Welcome to MZBench

Expressive, scalable load testing tool


MZBench helps developers test software under huge load. With this, it helps reduce the risk of outages under real-life high load.

MZBench runs test scenarios on many machines simultaneously, maintaining millions of connections. This makes it suitable even for large scale products (we’re talking Facebook large scale here).

MZBench is:


To use MZBench, you’ll need:

Most UNIX systems have C++ compiler and Python preinstalled.

Erlang is available in the official repositories on most GNU/Linux distros. If your distro doesn’t have Erlang R17, build it from source.

Download MZBench from GitHub and install Python requirements:

$ git clone https://github.com/machinezone/mzbench
$ sudo pip install -r mzbench/requirements.txt 


Start the MZBench server on localhost:

$ cd mzbench
$ ./bin/mzbench start_server
Executing make -C /path/to//mzbench/bin/../server generate
Executing /path/to//mzbench/bin/../server/_build/default/rel/mzbench_api/bin/mzbench_api start


The first server start takes a few minutes. The shell will not respond, which is OK; please be patient. Further starts will be much faster.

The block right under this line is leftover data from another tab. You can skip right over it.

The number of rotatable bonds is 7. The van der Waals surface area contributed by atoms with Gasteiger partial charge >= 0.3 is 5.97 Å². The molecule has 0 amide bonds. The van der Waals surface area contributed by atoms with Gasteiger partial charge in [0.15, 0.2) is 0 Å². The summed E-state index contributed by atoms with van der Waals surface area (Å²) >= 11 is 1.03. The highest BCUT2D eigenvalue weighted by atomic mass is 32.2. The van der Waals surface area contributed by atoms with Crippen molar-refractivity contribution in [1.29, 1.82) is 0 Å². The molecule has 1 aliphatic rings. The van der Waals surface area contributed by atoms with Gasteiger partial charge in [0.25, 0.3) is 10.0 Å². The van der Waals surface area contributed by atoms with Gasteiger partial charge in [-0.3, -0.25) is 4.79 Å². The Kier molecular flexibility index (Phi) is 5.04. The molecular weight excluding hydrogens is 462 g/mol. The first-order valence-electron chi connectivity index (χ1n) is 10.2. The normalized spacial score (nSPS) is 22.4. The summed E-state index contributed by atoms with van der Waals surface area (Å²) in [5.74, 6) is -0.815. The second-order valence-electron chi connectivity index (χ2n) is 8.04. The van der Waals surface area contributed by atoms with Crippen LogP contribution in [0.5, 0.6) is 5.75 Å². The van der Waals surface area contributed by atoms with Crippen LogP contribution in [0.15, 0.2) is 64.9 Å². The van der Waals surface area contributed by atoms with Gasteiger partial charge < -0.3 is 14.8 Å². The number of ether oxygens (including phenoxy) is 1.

When the server is running, launch an example benchmark:

$ ./bin/mzbench run workers/http/examples/localhost.bdl
    "status": "pending", 
    "id": 6
status: running                       00:09

Go to localhost:4800 and see the benchmark live status:

Test Benchmark

How It Works

MZBench runs your test scenarios on many nodes, simultaneously. This allows it to put extraordinarily high load on the target system—we’re talking about millions of simultaneous connections here.

Node is a machine, virtual or physical, that runs your scenarios. In real-life testing, MZBench is used with a cloud service like Amazon EC2 that provides nodes on demand. Alternatively, you can manually list the available node hosts. Anyway, you have to provide MZBench the machines to run on. If there’s not enough nodes to run all the jobs at the same time, MZBench evenly distributes the jobs between the available nodes.

There’s one node that doesn’t run scenarios—the director node. It collects the metrics from the other nodes and runs post and pre hooks. So, if you want to run jobs on 10 nodes, reserve 11.

MZBench Architecture Provisioning

When the MZBench server runs your scenarios, it allocates the nodes, prepares them, and distributes the jobs. During the test run, the nodes send the collected data to the director node which then submits them to the server. The server uses the data to render graphs and show stats:

MZBench Architecture Running

To know what kind of jobs MZBench can run, it’s important to understand the concept of a worker.

Worker is an Erlang module that provides functions for test scenarios. A worker may implement a common protocol like HTTP or XMPP, or a specific routine that is relevant only for a particular test case. It also implements the related metrics.

MZBench ships with workers for HTTP and XMPP protocols and a worker that executes shell commands. This should be enough for most common test cases, but you can use your own workers in necessary.